The undergraduate medical education by general medicine departments of the responding universities was provided mainly in clinical settings for almost all medical students. Teaching of inpatient care could be undertaken by collaborating with affiliated hospitals and dispatching supervisor physicians from the university. General medicine departments could contribute to medical education by focusing on providing clinical exposure to general medicine and community-oriented practice to students in the early academic years, which would motivate students to engage in general medicine and would improve education for specialty trainees.


IQR, interquartile range.

Ethics Approval and Informed Consent

This study involved neither human subjects nor personal information, and the university names were anonymized for the analysis.


We thank Dr. Taro Shimizu, Dokkyo Medical University, Dr. Yosuke Sasaki, Toho University School of Medicine, and Dr. Hiromizu Takahashi, Juntendo University for their support to this work. We thank Edanz for editing a draft of this manuscript.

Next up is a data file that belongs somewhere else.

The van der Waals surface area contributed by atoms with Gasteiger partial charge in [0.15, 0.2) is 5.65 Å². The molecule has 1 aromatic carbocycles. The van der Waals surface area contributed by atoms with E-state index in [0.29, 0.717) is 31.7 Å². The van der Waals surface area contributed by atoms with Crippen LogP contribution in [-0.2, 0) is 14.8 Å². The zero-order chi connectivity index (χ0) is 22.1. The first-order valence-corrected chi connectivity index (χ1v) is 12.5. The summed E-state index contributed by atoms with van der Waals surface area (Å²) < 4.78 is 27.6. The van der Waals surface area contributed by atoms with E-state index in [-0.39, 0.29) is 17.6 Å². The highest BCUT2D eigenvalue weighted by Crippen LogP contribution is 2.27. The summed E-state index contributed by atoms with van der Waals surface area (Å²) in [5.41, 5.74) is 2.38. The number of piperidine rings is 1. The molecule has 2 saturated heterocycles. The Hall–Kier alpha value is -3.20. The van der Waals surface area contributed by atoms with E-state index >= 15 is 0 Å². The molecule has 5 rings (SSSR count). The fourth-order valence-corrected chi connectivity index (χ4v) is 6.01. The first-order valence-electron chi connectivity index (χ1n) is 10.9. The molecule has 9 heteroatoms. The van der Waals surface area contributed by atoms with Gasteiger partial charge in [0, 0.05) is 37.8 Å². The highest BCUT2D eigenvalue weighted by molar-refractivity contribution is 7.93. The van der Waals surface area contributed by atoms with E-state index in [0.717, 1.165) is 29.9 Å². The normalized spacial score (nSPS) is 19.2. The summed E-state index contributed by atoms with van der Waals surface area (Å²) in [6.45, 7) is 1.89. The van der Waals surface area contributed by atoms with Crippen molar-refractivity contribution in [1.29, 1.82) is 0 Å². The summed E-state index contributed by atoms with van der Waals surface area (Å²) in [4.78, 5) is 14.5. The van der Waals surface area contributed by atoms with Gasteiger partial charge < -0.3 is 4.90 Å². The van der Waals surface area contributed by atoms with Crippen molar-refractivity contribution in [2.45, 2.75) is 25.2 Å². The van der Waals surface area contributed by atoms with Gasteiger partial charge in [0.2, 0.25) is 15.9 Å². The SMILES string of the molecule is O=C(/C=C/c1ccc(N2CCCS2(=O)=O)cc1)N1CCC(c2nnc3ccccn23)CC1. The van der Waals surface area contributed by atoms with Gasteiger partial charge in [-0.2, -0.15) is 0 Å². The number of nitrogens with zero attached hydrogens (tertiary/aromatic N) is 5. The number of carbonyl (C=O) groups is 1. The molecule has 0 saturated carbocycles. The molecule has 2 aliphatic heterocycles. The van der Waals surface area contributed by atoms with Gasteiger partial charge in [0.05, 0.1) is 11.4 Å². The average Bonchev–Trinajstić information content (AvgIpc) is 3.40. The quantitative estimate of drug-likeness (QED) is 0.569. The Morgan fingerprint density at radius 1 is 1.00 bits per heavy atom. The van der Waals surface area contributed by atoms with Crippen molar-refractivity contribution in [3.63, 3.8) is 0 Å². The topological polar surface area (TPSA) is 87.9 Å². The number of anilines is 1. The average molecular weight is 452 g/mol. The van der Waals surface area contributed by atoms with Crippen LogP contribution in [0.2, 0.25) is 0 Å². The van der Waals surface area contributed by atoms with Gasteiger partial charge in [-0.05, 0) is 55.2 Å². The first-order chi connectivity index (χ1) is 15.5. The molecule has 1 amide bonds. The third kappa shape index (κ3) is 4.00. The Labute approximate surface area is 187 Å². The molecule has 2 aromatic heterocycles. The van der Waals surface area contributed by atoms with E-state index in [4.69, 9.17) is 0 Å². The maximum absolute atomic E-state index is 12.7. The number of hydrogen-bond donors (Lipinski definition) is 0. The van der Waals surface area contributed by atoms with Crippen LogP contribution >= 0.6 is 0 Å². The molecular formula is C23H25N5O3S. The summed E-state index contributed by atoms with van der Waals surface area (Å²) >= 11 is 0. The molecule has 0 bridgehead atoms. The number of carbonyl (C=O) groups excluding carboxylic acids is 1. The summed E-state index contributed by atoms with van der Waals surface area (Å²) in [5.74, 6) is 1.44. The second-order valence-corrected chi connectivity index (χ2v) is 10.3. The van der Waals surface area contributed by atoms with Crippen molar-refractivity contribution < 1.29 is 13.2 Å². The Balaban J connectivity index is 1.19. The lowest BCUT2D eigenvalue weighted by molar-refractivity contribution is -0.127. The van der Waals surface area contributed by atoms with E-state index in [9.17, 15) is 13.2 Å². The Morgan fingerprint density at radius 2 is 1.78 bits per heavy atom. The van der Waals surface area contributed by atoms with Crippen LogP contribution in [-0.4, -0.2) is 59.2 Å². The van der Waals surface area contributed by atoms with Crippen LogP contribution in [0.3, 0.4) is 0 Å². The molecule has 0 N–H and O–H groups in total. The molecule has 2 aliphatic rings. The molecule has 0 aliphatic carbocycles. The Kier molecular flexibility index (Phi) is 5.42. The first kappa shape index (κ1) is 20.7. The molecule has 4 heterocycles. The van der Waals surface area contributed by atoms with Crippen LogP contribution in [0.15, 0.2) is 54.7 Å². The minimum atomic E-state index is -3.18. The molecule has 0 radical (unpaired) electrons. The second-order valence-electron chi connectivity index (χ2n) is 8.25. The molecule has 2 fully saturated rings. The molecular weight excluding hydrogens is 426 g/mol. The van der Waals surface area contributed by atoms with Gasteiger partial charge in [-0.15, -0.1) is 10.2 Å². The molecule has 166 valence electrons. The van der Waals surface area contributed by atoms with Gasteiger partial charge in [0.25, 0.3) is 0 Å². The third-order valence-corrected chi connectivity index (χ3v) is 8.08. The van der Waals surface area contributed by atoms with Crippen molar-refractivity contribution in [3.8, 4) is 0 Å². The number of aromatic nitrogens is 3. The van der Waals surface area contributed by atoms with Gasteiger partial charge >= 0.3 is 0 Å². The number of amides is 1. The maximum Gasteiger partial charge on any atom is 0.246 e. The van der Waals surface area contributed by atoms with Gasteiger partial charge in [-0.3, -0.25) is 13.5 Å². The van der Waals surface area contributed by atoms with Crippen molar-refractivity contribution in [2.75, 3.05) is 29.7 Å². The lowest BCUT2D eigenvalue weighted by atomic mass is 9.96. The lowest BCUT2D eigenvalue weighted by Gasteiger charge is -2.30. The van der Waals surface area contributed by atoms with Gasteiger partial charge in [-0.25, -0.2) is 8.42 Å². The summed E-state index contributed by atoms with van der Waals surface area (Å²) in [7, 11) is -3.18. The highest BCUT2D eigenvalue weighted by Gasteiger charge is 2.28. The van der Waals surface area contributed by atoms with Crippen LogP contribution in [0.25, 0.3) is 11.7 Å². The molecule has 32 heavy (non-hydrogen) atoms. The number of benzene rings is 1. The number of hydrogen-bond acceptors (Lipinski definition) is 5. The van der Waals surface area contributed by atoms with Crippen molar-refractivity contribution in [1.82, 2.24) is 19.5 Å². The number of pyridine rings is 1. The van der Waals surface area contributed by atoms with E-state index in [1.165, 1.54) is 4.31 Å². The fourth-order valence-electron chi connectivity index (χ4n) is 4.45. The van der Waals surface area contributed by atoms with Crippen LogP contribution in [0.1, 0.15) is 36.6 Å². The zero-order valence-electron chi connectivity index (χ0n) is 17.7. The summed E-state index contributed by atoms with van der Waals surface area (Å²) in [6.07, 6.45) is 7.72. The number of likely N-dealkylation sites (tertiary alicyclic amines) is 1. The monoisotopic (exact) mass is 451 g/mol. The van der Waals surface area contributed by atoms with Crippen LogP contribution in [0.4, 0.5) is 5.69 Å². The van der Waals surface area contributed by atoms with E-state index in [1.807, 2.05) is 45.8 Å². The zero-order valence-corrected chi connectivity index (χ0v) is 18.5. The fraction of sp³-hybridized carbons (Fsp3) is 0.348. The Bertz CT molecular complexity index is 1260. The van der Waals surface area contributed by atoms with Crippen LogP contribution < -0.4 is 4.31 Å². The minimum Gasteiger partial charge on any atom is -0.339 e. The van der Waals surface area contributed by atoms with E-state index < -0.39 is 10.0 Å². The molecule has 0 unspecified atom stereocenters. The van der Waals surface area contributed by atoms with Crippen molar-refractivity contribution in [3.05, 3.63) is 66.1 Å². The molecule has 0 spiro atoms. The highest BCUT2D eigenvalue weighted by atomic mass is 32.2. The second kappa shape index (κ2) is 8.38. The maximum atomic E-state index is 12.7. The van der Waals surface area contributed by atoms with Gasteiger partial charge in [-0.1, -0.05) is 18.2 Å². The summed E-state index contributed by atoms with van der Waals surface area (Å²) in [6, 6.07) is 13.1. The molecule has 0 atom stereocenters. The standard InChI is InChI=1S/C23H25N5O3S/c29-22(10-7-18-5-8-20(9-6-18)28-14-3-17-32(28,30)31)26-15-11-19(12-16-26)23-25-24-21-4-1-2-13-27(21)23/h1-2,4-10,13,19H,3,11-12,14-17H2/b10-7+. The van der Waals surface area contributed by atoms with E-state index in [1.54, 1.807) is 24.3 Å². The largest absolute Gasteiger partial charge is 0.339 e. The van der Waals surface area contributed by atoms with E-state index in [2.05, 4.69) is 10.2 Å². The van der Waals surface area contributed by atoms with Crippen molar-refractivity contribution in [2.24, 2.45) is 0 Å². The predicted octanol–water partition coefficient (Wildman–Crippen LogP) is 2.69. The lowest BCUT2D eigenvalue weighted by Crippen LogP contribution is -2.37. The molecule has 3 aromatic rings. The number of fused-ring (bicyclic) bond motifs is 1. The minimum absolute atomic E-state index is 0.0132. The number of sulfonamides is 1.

Author Contributions

All the authors made a significant contribution to the work reported with respect to the conception, study design, execution, acquisition of data, analysis, and interpretation. All authors took part in drafting, revising, or critically reviewing the article, and they gave their final approval of the version submitted for publication. All the authors have agreed on the journal for submission and agree to be accountable for all aspects of the work.


There is no funding to report.


Masaki Tago is supported by grants from the Japan Society for the Promotion of Science, JSPS KAKENHI Grant Number JP18K17322 and JP21H03166. The sponsor of the study had no role in the preparation of the manuscript. The authors report no other conflicts of interest in this work.